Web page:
Whatever sector you operate in, using subcontractors can have many benefits. It’s cost effective, as you only pay for the work undertaken and don’t have to commit to a full-time employee. Plus, the people you hire are usually experts at what they do, and often have access to software and equipment that you might not.
Whether you need one-off help with a project that’s larger than usual, or you prefer to ask different people to assist with your workload each time, it’s important to know where you stand with your insurance. Many subcontractors will already have their own cover, but that’s not guaranteed, so it’s your responsibility to check.
The majority of our clients require their subcontractors to have Professional Indemnity and Public Liability insurance, as such, these are the core areas that we focus on in this blog.
What should I look for in my insurance?
Insurance policies are there to protect your business against third-party legal action that might arise from your activities. They step in for anything you’ve agreed to deliver, even when those services are provided by contractors – yet that still needs caution.
It’s important to make sure your insurance isn’t invalidated by a subcontractor’s actions. We recommend the following:
Firstly, check whether their activities fall within your current business description. If they don’t, the subcontractor definitely needs their own insurance.
Say your business produced video content for example. It would be pretty standard for the insurance policy to exclude the use of drones. This is because they’re a heavier-risk activity, with the potential to cause greater damage or injury. That’s also why their insurance requirements are regulated by the Civil Aviation Authority.
A video producer who wants to incorporate drone footage into a project would therefore ask a specialist drone operator to carry out the work. This contractor should have their own insurance in place, as without it, if the video producer was to be sued for injury or damage caused by the drone, they would be uninsured, and have to meet potential costs themselves.
Individuals who deliver heavier-risk functions are almost always bona fide subcontractors. We’ll discuss this term in more detail later in the blog.
Next, check if there’s a clause within the policy which states that all subcontractors need to be insured, and that this insurance needs to meet a certain level. If the answer is yes, but the contractor doesn’t have cover, and they make an error, damage something or injure someone, you’ll find yourself uninsured and facing a hefty bill.
Whenever there’s a clause such as this, it’s wise to look if your standard terms of engagement, and any you agree to, state that the contractor should have the required level of insurance. It’s also advisable to go beyond that and obtain copy certificates evidencing this cover. At the very least, this should include the basic information about their policy, such as the renewal date, insurer, limit and policy number.
Where possible, we advise against accepting these clauses in the policy, as they are onerous. They can also be problematic in the digital sector, as freelancers are often from overseas territories where things like Professional Indemnity insurance aren’t always easily available.
What’s the difference between office-based work and manual activity?
Public Liability insurance will almost always include cover for subcontractors doing office-based clerical activities, because the risk is usually very low. When looking at heavier manual activities, insurers are more likely to explicitly state that insurance is required.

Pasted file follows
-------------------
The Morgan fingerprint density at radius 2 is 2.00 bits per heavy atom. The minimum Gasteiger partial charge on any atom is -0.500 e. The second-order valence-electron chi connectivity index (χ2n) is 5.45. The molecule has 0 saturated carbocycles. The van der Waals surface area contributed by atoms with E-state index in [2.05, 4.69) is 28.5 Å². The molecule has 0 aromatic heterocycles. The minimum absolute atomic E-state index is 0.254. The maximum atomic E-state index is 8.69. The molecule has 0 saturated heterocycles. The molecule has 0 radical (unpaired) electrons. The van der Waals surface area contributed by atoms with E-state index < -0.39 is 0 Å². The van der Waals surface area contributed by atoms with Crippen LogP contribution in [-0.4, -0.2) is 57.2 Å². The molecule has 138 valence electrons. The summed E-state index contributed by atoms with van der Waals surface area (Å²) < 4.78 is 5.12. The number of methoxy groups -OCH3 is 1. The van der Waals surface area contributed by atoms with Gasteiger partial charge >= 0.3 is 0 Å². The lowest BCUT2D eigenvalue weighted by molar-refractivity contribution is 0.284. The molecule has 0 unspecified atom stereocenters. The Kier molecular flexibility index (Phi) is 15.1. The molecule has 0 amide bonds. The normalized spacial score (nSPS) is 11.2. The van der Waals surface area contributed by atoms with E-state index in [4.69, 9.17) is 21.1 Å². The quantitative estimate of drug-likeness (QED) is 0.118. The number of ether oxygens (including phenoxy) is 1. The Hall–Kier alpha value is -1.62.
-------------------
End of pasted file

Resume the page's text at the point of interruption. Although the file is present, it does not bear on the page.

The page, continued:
For example, a business running events would be fine to engage contractors to hand out flyers or assist with administration on the day. However, when it comes to riskier work such as stage erection, security or entertainment, insurers would almost certainly expect the contractors engaged to have their own insurance in place.
Any business that uses contractors should always make their insurers aware, and ensure their contractor payments are clearly shown when providing wage estimates.
What about labour-only and bona fide subcontractors?
These are two terms that get used a lot when it comes to insurance, and although there can sometimes be grey areas, they’re usually easy to differentiate.
This is known as such because the individuals work under your control and supervision, essentially providing you with labour. They tend to use your equipment or tools, and follow your policies and risk management procedures.
Under UK law, labour-only subcontractors would usually be considered an employee of your business, and therefore payments to these contractors need to be declared as part of your Employers’ Liability wage figures.
Bona fide subcontractors aren’t generally classed as employees because they’re in control of their activities. As well as working under their own supervision, they also use their own tools and equipment. In some cases, they even have employees themselves.
Because of this, all bona fide subcontractors should already have adequate insurance in place. If they don’t, and you hire them, any damage or error will be uninsured, and it will be your responsibility to pick up the fees.
How RiskBox can help
Here, we’ve covered Professional Indemnity and Public Liability, but there are other areas to consider when taking on subcontractors, such as Contract Works, Producers’ Indemnity and Cyber & Data. Your insurer or broker can tell you more about these, or you can reach out to RiskBox.
We’re a friendly team of insurance experts who want to make sure you and your organisation have the best protection possible. Speak to us today by calling 0161 533 0411, emailing email@example.com or filling in our online contact form. We’ll get back to you as soon as possible.
Uncategorized - November 7, 2022
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